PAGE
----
Impaired Sodium Excretion During Mental Stress in Mild Essential Hypertension
In hypertensive rats, environmental stress causes sodium retention by an exaggerated increase in renal sympathetic nerve activity, which is modulated by angiotensin II. We tested whether similar effects can be observed in humans. In 66 normotensive subjects (half of them with a family history of hypertension) and 36 subjects with mild essential hypertension, urinary sodium excretion and renal hemodynamics were examined at rest and during mental stress treated either with placebo or ACE inhibition in a double-blind, randomized, cross-over design. Despite a marked increase in glomerular filtration rate in response to mental stress (Δglomerular filtration rate, 4.3±7.7 mL/min in normotensives without versus 5.6±8.4 mL/min in normotensives with a family history versus 10.1±5.7 mL/min in patients with mild essential hypertension; P<0.002), the increase in urinary sodium excretion was blunted in patients with mild essential hypertension (Δurinary sodium excretion, 0.12±0.17 mmol/min versus 0.10±0.14 mmol/min versus 0.05±0.14 mmol/min; P<0.05). ACE inhibition corrected the natriuretic response to mental stress in subjects with mild essential hypertension (Δurinary sodium excretion, 0.05±0.14 mmol/min with placebo versus 0.13±0.19 mmol/min with ACE inhibition; P<0.01); thus, after ACE inhibition, urinary sodium excretion increased similarly in all 3 groups. In conclusion, impaired sodium excretion occurs during mental stress in human essential hypertension but not in subjects with positive family history of hypertension. This abnormality in sodium handling during activation of the sympathetic nervous system appears to be mediated by angiotensin II.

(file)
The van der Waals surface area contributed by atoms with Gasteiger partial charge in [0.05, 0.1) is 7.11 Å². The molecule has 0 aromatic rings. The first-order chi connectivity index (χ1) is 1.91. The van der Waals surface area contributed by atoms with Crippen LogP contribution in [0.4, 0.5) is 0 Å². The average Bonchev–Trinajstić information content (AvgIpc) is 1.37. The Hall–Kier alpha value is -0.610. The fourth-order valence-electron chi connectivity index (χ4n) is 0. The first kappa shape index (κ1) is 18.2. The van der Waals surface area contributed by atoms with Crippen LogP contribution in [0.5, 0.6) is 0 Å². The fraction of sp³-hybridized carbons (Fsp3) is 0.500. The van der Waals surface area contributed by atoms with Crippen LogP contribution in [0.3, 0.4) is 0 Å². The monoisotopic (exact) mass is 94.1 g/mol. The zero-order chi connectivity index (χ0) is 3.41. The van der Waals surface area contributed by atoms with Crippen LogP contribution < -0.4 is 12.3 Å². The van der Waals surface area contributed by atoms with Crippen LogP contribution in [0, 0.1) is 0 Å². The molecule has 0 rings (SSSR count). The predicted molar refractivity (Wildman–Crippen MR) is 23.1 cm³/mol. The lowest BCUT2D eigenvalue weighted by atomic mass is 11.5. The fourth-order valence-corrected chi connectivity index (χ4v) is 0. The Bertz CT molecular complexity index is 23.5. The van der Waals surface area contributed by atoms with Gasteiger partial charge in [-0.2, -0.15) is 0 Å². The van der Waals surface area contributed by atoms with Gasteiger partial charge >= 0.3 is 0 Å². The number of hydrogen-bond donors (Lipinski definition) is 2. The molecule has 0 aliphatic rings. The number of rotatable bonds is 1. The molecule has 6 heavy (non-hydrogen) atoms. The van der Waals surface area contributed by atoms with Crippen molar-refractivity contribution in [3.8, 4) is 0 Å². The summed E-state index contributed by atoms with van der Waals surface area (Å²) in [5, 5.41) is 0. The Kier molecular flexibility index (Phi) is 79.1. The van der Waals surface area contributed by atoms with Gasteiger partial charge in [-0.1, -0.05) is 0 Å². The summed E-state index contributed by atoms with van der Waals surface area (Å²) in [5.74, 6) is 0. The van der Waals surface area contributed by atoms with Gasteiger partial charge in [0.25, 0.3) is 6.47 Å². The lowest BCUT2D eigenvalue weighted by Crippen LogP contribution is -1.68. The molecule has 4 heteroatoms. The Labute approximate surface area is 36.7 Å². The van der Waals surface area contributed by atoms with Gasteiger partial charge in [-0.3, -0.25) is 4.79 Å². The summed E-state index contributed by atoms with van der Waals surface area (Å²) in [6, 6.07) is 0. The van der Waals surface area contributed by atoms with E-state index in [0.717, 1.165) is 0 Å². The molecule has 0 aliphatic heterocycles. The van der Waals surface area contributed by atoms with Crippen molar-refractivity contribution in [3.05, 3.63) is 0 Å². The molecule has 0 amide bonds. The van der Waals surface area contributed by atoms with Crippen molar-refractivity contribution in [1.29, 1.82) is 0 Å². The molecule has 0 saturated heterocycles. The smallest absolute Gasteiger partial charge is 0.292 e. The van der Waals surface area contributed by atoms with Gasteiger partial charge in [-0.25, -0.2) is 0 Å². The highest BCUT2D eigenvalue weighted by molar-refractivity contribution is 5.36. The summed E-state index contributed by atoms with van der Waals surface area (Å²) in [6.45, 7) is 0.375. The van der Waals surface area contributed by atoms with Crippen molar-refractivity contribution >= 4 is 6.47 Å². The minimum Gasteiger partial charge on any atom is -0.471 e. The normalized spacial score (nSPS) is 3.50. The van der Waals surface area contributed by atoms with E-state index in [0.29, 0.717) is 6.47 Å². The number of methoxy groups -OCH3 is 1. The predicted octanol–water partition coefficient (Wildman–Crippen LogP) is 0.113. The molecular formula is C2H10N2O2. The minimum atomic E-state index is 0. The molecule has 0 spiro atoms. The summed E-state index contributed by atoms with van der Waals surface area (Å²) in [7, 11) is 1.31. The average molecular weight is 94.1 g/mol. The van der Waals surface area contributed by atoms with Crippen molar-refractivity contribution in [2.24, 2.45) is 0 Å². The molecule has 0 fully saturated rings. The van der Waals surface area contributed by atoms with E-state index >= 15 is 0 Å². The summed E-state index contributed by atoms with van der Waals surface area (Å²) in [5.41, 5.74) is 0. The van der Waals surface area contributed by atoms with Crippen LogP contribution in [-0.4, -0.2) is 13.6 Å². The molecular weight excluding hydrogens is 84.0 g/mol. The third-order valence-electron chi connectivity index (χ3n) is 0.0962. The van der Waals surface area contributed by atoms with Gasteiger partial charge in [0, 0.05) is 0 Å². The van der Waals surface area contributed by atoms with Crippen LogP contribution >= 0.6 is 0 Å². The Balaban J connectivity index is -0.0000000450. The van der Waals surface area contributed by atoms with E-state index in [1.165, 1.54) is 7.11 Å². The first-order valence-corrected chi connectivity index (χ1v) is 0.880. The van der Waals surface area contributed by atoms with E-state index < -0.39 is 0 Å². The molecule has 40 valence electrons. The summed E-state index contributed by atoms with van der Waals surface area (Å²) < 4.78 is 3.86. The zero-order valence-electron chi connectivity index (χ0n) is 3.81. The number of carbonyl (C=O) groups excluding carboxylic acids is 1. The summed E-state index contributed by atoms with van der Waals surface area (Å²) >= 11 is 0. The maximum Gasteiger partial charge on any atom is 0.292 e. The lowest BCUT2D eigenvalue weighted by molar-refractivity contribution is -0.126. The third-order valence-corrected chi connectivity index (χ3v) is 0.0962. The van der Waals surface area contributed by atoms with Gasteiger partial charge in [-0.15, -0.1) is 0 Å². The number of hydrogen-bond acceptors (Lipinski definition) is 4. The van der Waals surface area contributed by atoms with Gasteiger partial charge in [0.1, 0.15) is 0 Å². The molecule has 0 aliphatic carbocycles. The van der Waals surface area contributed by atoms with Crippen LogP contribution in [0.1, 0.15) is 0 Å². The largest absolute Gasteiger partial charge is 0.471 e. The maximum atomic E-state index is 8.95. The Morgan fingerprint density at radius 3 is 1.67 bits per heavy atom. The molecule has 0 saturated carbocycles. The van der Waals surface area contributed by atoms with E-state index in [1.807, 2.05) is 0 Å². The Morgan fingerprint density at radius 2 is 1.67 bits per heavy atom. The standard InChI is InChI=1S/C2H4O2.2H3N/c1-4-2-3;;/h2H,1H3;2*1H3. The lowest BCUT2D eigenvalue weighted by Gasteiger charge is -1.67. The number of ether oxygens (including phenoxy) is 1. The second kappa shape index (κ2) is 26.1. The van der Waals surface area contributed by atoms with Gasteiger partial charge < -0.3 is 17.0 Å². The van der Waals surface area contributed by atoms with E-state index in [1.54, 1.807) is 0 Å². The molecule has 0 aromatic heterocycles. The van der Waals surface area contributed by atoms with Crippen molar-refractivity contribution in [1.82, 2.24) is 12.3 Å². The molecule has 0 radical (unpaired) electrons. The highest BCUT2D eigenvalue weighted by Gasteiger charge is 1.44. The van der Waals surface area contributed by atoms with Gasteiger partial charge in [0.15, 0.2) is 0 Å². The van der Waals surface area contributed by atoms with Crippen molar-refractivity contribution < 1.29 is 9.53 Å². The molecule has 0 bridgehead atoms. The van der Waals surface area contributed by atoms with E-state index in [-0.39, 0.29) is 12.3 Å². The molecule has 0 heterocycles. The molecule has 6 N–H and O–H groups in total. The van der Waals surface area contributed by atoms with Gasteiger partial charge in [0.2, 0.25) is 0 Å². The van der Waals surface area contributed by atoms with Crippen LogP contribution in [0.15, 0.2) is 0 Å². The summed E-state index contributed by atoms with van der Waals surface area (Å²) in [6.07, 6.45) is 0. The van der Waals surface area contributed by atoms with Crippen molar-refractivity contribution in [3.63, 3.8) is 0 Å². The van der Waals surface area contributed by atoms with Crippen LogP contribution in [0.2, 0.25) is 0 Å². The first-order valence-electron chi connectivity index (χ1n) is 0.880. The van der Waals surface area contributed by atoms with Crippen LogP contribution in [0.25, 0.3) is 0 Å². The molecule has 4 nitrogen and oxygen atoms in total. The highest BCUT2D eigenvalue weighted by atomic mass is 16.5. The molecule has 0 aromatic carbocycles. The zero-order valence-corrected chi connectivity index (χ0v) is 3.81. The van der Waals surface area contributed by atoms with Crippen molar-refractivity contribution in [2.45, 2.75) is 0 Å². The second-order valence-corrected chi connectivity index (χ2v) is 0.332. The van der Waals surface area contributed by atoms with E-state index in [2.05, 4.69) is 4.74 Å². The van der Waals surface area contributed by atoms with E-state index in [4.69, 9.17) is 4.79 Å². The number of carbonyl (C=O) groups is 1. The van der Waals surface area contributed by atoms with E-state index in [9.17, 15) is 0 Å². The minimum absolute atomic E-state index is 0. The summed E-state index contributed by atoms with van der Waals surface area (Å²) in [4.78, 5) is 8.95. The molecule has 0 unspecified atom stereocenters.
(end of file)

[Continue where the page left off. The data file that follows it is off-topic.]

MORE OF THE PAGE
The kidney acts as a major long-term regulator of blood pressure by controlling extracellular sodium and water balance.1 According to Guyton’s2 hypothesis, failure of the kidneys to excrete the sodium load at a normal blood pressure level is the primary cause of essential hypertension. Sodium and water retention leads to elevated blood pressure, which in turn restores sodium excretion (“pressure natriuresis concept”).
In spontaneously hypertensive rats, environmental stress provokes sodium retention mediated by an exaggerated increase in renal sympathetic nerve activity, thereby contributing to the development of hypertension.3 4 Similarly, Light et al5 have shown in a pilot study in humans that natriuresis during mental stress is impaired in subjects at high risk for essential hypertension, for example, subjects with a parental history of hypertension or with borderline systolic hypertension. These data suggest that very early in the course of human essential hypertension, an impaired sodium excretion during activation of the sympathetic nervous system occurs.
Interestingly, nerve-mediated antinatriuresis during environmental stress can be abolished by the administration of an angiotensin (Ang) II antagonist in normotensive rats.6 Thus, Ang II appears to modulate nerve-mediated antinatriuresis in rats. In this study, we investigated the effects of ACE inhibition on renal sodium handling and renal hemodynamics during mental stress in patients with mild essential hypertension and in normotensive healthy volunteers with and without a positive family history of hypertension.
Young white male students, 18 to 40 years old, were screened for participation in the study at the campus of the University of Erlangen-Nuremberg. Thirty-three normotensive control subjects without (nFH) and 33 with a positive family history of hypertension (pFH) and 36 subjects with mild essential hypertension (EH, World Health Organization stage I) were enrolled in the study.